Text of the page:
By Pat Caldwell
The elderly woman was dying. As her last days of life slipped away at a care home in Idaho, she wanted to see her daughter – who wasn’t coming.
A young certified nursing assistant stepped in.
Nilda Kelly, now a registered nurse at Pioneer Place in Vale, visited the woman daily. The delirious woman, racked by Parkinson’s, mistook Kelly for her daughter. Kelly didn’t flinch, acting the part of the daughter, talking to the woman through her final days.
“Just sitting there, just being able to provide her that care at the end of life, it hooked me,” Kelly said. “That totally changed everything.”
Fast-forward more than a dozen years and Kelly is now the director of nursing services at Pioneer Place, one of the key members of a team that has helped the local care facility earn top nationwide honors.
Pioneer Place recently captured a five-star rating from Medicare and was recognized by HealthInsight, a federal quality improvement nonprofit committed to improving health care in Oregon and elsewhere. HealthInsight lauded Pioneer Place for successfully meeting national goals in quality of care and reducing both the length of time a patient stays and hospital re-admissions.
Pioneer Place also has been honored as a “Center of Excellence” by the St. Alphonsus Medical System. The facility was also ranked fourth – out of 135 Oregon nursing homes – in achieving quality measures.
HealthInsight ranked the facility fourth out of 135 Oregon nursing homes in achieving quality measures. Inspectors review all aspects of a facility’s nursing care services.
For example, the inspectors review the staffing of a facility, its safety procedures and equipment and the quality of care. Then each facility is rated from one star to the highest, five stars.
The inspection is detailed, said Tom Hathaway, Pioneer Place administrator.
“They look for fire code violations. They look for broken electrical outlets. They look for residents that have nutrition issues that are not being addressed. They look at nursing documentation. They look at everything,” he said.
Pioneer Place’s recent accolades represent a lot of hard work and commitment, Hathaway said.
“There are not many facilities in Oregon that have a five-star rating,” he said.
Hathaway said when he took over as administrator, Pioneer Place held a two-star rating from Medicare. He wanted to change that.
“Over the past two years my nursing management team and I have worked hard to not only improve the quality of care but the quality of food, housekeeping services, quality of environmental safety and facility maintenance,” he said.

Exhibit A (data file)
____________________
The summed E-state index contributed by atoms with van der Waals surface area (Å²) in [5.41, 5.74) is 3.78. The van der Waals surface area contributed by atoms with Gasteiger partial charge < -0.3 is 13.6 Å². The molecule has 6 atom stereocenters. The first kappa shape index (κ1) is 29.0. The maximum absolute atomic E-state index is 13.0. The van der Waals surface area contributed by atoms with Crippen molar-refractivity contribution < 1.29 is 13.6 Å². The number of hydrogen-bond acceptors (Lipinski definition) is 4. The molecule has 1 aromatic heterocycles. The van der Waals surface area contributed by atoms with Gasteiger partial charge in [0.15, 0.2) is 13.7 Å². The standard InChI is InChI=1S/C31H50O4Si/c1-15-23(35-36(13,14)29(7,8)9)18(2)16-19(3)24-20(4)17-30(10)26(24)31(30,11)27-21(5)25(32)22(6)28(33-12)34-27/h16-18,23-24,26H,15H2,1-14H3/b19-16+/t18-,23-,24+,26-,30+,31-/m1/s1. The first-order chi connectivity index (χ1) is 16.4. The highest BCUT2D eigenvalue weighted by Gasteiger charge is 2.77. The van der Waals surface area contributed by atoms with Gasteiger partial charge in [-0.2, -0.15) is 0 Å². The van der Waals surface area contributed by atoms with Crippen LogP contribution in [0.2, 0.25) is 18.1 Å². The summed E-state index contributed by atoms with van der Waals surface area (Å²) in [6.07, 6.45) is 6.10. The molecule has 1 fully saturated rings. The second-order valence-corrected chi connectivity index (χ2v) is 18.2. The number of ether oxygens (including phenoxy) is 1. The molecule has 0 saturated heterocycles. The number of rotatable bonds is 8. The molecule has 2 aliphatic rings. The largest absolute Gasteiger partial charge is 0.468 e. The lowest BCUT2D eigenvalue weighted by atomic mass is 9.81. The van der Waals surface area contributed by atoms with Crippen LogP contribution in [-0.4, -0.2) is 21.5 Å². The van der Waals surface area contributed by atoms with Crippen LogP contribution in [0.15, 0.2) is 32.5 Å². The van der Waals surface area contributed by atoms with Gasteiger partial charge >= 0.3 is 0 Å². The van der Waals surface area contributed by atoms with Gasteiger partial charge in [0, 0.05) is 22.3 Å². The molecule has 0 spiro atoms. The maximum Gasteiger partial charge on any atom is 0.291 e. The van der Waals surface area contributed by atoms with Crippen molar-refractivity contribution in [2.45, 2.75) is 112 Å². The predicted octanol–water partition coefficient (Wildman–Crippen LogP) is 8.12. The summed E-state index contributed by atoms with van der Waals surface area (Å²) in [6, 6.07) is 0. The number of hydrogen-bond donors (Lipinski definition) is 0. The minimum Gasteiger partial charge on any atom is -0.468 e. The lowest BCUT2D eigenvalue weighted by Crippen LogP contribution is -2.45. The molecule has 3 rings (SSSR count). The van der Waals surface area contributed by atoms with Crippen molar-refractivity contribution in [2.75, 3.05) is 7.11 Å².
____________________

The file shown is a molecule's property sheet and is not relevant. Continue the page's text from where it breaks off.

Today Pioneer Place is noted for offering a continuum of care, providing assisted living, skilled nursing and rehabilitation services in one location. In addition to a range of therapies available, the facilities offers respite care and full nursing services. The assisted living offerings include medication management, meals, housekeeping and personal services as well as activities.
Hathaway pointed to his staff as the key to the facility’s recent success, especially the work of Kelly.
“She has been incredible in training the nurses to understand the purpose and helping change the philosophy of care to one that is person-centered,” Hathaway said.
Kelly said the recent success of the facility rests squarely with the staff.
“It was two years of hard work, of the staff working as a team and a matter of following systems,” Kelly said.
Hathaway said when he hired Kelly he made his expectations clear.
“When Nilda took over the director of nursing position, when I interviewed her, I told her that was a goal for me, to make sure that she had the training and her nurses and caregivers had the training to raise us up from the two-star rating because two stars is below average,” he said.
Hathaway said Kelly immediately tackled an array of challenges and achieved success by building on an already strong foundation.
“She enhanced what we had,” Hathaway said.
Nurse Lexi Browning, of Willowcreek, was on the staff when Hathaway and Kelly took over and said there was a certain degree of worry that comes with change.
“We had a fear of the unknown. Anytime something new happens you can’t help but be nervous,” Browning said.
Browning said, though, that within short period it was evident the new leadership was focused on success in a measured way. The new management mechanisms Hathaway and Kelly designed cut down on anxiety, Browning said.
“I don’t have the stress now. I don’t leave feeling like I didn’t get done what I needed to get done,” Browning said.
Browning said she keeps her focus on her job and how to get better as a professional, even going so far as to keep a journal near her bed at night so if she awakens and has an idea for her facility, she can write it down.
“I think the big difference is the teamwork and structure we have now,” Browning said.
Hathaway said his recipe for success was a simple one.
“Basically, my philosophy is to hire the best people I can find to help me do what needs to be done. It is just a matter of learning how to provide the best care possible and documenting what works,” Hathaway said.